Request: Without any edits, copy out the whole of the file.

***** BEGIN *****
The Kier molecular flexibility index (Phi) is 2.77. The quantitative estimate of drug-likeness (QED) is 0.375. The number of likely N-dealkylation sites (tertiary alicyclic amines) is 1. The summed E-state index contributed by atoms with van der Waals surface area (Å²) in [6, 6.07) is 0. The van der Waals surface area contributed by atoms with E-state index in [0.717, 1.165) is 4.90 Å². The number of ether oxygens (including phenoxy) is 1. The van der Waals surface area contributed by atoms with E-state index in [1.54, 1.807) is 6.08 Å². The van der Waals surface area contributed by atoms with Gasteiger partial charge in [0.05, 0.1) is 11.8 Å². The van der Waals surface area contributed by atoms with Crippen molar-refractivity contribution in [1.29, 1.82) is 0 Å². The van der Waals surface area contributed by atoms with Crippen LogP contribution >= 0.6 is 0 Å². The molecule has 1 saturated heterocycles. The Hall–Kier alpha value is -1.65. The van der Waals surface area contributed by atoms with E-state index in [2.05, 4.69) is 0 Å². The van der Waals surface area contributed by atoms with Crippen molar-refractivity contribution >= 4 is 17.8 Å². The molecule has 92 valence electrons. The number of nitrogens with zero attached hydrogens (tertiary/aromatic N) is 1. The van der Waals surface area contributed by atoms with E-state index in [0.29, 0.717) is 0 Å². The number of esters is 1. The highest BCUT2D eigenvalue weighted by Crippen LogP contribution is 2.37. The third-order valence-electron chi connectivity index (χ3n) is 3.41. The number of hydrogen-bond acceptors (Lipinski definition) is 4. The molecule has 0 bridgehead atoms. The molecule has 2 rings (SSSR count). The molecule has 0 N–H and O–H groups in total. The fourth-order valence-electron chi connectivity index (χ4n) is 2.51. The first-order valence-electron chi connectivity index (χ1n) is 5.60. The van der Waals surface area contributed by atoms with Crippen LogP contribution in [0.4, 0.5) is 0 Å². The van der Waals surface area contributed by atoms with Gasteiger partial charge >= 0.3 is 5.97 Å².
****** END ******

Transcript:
The Kier molecular flexibility index (Phi) is 2.77. The quantitative estimate of drug-likeness (QED) is 0.375. The number of likely N-dealkylation sites (tertiary alicyclic amines) is 1. The summed E-state index contributed by atoms with van der Waals surface area (Å²) in [6, 6.07) is 0. The van der Waals surface area contributed by atoms with E-state index in [0.717, 1.165) is 4.90 Å². The number of ether oxygens (including phenoxy) is 1. The van der Waals surface area contributed by atoms with E-state index in [1.54, 1.807) is 6.08 Å². The van der Waals surface area contributed by atoms with Gasteiger partial charge in [0.05, 0.1) is 11.8 Å². The van der Waals surface area contributed by atoms with Crippen molar-refractivity contribution in [1.29, 1.82) is 0 Å². The van der Waals surface area contributed by atoms with Crippen LogP contribution >= 0.6 is 0 Å². The molecule has 1 saturated heterocycles. The Hall–Kier alpha value is -1.65. The van der Waals surface area contributed by atoms with E-state index in [2.05, 4.69) is 0 Å². The van der Waals surface area contributed by atoms with Crippen molar-refractivity contribution >= 4 is 17.8 Å². The molecule has 92 valence electrons. The number of nitrogens with zero attached hydrogens (tertiary/aromatic N) is 1. The van der Waals surface area contributed by atoms with E-state index in [0.29, 0.717) is 0 Å². The number of esters is 1. The highest BCUT2D eigenvalue weighted by Crippen LogP contribution is 2.37. The third-order valence-electron chi connectivity index (χ3n) is 3.41. The number of hydrogen-bond acceptors (Lipinski definition) is 4. The molecule has 0 bridgehead atoms. The molecule has 2 rings (SSSR count). The molecule has 0 N–H and O–H groups in total. The fourth-order valence-electron chi connectivity index (χ4n) is 2.51. The first-order valence-electron chi connectivity index (χ1n) is 5.60. The van der Waals surface area contributed by atoms with Crippen LogP contribution in [0.4, 0.5) is 0 Å². The van der Waals surface area contributed by atoms with Gasteiger partial charge >= 0.3 is 5.97 Å².